The plains of Bihar, adjoining Nepal, are drained by a number of rivers that have their catchment in the Himalayas. Torrential rains in the mountains aid these rivers – including the Ghaghra, the Gandak, the Buhri Gandak, the Bagmati, the Kamala, the Kosi and the Mahananda – in carrying a very high sediment load, down to the plains. Plains of North Bihar plains are therefore one of the most fertile regions in the country.
Monsoon rains in India cause a lot of rivers to swell resulting in floods. One such river is the Kosi – a transboundary river between Nepal and India. Kosi, one of the largest tributaries of the Ganges crosses into the Indian mainland at Bihar. When the river enters the plains, much of the silt begins to settle, raising the bed of the river, resulting in shrinking of its channels and blocking the flow. During the monsoon, the rivers cut fresh paths through the sediment. The government response was to construct embankments. As the river’s embankment is eroded, it deposits silt and sand on more than 380 villages located between the embankments forcing the villagers to move. The villages affected by this phenomenon are known locally as “floating villages” – because they are constantly on the move, every monsoon.
“By building embankments on either side of a river and trying to confine it to its channel, its heavy silt and sand load is made to settle within the embanked area itself, raising the river bed and the f lood water level. The embankments too are therefore raised progressively until a limit is reached when it is no longer possible to do so. The population of the surrounding areas is then at the mercy of an unstable river with a dangerous flood water level , which could any day flow over or make a disastrous breach. Embankments provide partial protection to people by preventing the river from overflowing its banks during times of floods, but they also prevent the flood water from going back into the river and this leads to a major problem,” explains Dinesh Kumar Mishra, an engineer-turned-activist-researcher and convener of the Barh Mukti Abhiyan (BMA), an NGO working for the welfare of the ‘floating villagers.’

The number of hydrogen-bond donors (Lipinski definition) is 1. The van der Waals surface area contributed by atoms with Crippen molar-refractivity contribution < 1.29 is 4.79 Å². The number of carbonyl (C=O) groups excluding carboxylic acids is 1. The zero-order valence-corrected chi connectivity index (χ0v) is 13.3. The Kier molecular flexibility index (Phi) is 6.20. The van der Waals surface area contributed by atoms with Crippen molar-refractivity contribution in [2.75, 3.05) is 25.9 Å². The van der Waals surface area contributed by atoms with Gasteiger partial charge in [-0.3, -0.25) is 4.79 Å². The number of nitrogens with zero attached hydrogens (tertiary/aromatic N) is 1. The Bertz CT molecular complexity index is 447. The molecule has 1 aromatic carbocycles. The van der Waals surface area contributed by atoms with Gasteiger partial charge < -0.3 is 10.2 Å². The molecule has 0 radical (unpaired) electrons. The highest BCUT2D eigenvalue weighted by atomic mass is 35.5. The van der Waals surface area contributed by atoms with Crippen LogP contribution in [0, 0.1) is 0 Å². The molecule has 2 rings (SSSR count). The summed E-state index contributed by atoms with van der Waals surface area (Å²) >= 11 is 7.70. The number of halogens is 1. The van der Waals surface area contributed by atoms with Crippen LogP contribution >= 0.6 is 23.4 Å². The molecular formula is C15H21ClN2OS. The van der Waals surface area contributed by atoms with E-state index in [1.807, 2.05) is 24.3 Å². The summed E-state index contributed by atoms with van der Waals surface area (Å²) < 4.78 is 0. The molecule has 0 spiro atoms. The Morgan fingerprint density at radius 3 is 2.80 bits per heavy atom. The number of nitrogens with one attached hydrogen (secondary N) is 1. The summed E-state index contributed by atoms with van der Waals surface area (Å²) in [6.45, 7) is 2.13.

For families in these floating villages (floating villagers as they are called), it is a harsh existence. There is no hospital, no school, no government ration shop, no police station and no post office. The only way to reach them is by boat. Farmlands covered in sand and converted into a wasteland have been taken over by bandits and criminals. The shifting sands have shredded the social, cultural, economical, and environmental fabric of these communities. Government records label these villages on the move as “illegal” and therefore they are not entitled to any compensation.
While the benefits to the nexus of politicians, engineers and contractors of the embankments may be enormous, for the communities in India’s most flood-prone state, living under this recurring threat of devastation is horrifying.
Common sense would suggest understanding the needs of local communities and involving them in the decision-making process. Read more of this story here.
Some of the earlier flood maps can be found here.